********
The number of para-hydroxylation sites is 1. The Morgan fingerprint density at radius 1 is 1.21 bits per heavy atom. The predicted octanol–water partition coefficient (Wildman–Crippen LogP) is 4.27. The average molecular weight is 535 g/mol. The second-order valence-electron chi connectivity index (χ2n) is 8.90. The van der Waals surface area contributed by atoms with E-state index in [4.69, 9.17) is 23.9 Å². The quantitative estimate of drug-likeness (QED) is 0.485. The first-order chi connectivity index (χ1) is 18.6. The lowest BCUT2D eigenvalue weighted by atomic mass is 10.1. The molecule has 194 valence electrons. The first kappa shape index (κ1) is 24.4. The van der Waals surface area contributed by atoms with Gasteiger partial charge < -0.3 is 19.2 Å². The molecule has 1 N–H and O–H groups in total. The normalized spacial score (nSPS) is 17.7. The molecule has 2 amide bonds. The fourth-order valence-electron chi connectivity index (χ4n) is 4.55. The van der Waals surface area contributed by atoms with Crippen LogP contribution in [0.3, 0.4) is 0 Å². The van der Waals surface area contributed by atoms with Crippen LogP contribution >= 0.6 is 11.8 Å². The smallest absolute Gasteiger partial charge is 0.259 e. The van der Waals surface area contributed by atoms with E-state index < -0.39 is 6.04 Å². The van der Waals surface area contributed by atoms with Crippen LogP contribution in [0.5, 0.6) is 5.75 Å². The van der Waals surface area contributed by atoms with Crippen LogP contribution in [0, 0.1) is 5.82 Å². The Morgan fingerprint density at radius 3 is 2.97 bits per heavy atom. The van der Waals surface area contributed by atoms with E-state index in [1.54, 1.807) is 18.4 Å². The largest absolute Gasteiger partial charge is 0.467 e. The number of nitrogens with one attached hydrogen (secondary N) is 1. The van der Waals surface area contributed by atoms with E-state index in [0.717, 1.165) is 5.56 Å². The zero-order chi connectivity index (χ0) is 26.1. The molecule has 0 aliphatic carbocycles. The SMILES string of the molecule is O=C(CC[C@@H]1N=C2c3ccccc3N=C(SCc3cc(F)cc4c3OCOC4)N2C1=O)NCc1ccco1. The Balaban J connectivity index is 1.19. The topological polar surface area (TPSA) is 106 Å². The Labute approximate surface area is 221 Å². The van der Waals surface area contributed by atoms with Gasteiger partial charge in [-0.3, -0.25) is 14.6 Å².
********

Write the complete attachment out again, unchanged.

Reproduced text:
The number of para-hydroxylation sites is 1. The Morgan fingerprint density at radius 1 is 1.21 bits per heavy atom. The predicted octanol–water partition coefficient (Wildman–Crippen LogP) is 4.27. The average molecular weight is 535 g/mol. The second-order valence-electron chi connectivity index (χ2n) is 8.90. The van der Waals surface area contributed by atoms with E-state index in [4.69, 9.17) is 23.9 Å². The quantitative estimate of drug-likeness (QED) is 0.485. The first-order chi connectivity index (χ1) is 18.6. The lowest BCUT2D eigenvalue weighted by atomic mass is 10.1. The molecule has 194 valence electrons. The first kappa shape index (κ1) is 24.4. The van der Waals surface area contributed by atoms with Gasteiger partial charge < -0.3 is 19.2 Å². The molecule has 1 N–H and O–H groups in total. The normalized spacial score (nSPS) is 17.7. The molecule has 2 amide bonds. The fourth-order valence-electron chi connectivity index (χ4n) is 4.55. The van der Waals surface area contributed by atoms with Crippen LogP contribution in [0.3, 0.4) is 0 Å². The van der Waals surface area contributed by atoms with Crippen LogP contribution >= 0.6 is 11.8 Å². The smallest absolute Gasteiger partial charge is 0.259 e. The van der Waals surface area contributed by atoms with E-state index < -0.39 is 6.04 Å². The van der Waals surface area contributed by atoms with Crippen LogP contribution in [0.5, 0.6) is 5.75 Å². The van der Waals surface area contributed by atoms with Crippen LogP contribution in [0, 0.1) is 5.82 Å². The Morgan fingerprint density at radius 3 is 2.97 bits per heavy atom. The van der Waals surface area contributed by atoms with E-state index in [1.54, 1.807) is 18.4 Å². The largest absolute Gasteiger partial charge is 0.467 e. The number of nitrogens with one attached hydrogen (secondary N) is 1. The van der Waals surface area contributed by atoms with E-state index in [0.717, 1.165) is 5.56 Å². The zero-order chi connectivity index (χ0) is 26.1. The molecule has 0 aliphatic carbocycles. The SMILES string of the molecule is O=C(CC[C@@H]1N=C2c3ccccc3N=C(SCc3cc(F)cc4c3OCOC4)N2C1=O)NCc1ccco1. The Balaban J connectivity index is 1.19. The topological polar surface area (TPSA) is 106 Å². The Labute approximate surface area is 221 Å². The van der Waals surface area contributed by atoms with Gasteiger partial charge in [-0.3, -0.25) is 14.6 Å².